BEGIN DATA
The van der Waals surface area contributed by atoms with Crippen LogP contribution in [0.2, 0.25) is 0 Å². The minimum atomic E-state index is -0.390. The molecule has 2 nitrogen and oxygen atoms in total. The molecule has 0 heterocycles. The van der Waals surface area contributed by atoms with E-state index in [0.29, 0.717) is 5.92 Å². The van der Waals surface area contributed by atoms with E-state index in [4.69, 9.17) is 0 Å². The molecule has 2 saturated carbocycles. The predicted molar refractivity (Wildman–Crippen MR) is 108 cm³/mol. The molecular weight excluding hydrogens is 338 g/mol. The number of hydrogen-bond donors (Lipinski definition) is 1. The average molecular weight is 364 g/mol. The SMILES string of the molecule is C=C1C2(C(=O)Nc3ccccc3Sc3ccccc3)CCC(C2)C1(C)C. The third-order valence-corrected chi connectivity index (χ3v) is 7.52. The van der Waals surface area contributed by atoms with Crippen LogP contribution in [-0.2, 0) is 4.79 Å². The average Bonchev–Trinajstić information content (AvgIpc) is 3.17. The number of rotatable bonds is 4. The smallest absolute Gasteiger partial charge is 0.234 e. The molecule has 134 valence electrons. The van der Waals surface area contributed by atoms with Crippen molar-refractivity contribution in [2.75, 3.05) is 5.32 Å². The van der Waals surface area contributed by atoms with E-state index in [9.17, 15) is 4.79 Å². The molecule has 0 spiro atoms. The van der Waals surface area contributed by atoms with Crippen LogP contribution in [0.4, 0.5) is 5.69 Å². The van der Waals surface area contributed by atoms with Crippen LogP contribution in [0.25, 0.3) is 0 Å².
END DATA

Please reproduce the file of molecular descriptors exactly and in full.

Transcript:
The van der Waals surface area contributed by atoms with Crippen LogP contribution in [0.2, 0.25) is 0 Å². The minimum atomic E-state index is -0.390. The molecule has 2 nitrogen and oxygen atoms in total. The molecule has 0 heterocycles. The van der Waals surface area contributed by atoms with E-state index in [0.29, 0.717) is 5.92 Å². The van der Waals surface area contributed by atoms with E-state index in [4.69, 9.17) is 0 Å². The molecule has 2 saturated carbocycles. The predicted molar refractivity (Wildman–Crippen MR) is 108 cm³/mol. The molecular weight excluding hydrogens is 338 g/mol. The number of hydrogen-bond donors (Lipinski definition) is 1. The average molecular weight is 364 g/mol. The SMILES string of the molecule is C=C1C2(C(=O)Nc3ccccc3Sc3ccccc3)CCC(C2)C1(C)C. The third-order valence-corrected chi connectivity index (χ3v) is 7.52. The van der Waals surface area contributed by atoms with Crippen LogP contribution in [-0.2, 0) is 4.79 Å². The average Bonchev–Trinajstić information content (AvgIpc) is 3.17. The number of rotatable bonds is 4. The smallest absolute Gasteiger partial charge is 0.234 e. The molecule has 134 valence electrons. The van der Waals surface area contributed by atoms with Crippen molar-refractivity contribution in [2.75, 3.05) is 5.32 Å². The van der Waals surface area contributed by atoms with E-state index in [9.17, 15) is 4.79 Å². The molecule has 0 spiro atoms. The van der Waals surface area contributed by atoms with Crippen LogP contribution in [0.4, 0.5) is 5.69 Å². The van der Waals surface area contributed by atoms with Crippen LogP contribution in [0.25, 0.3) is 0 Å².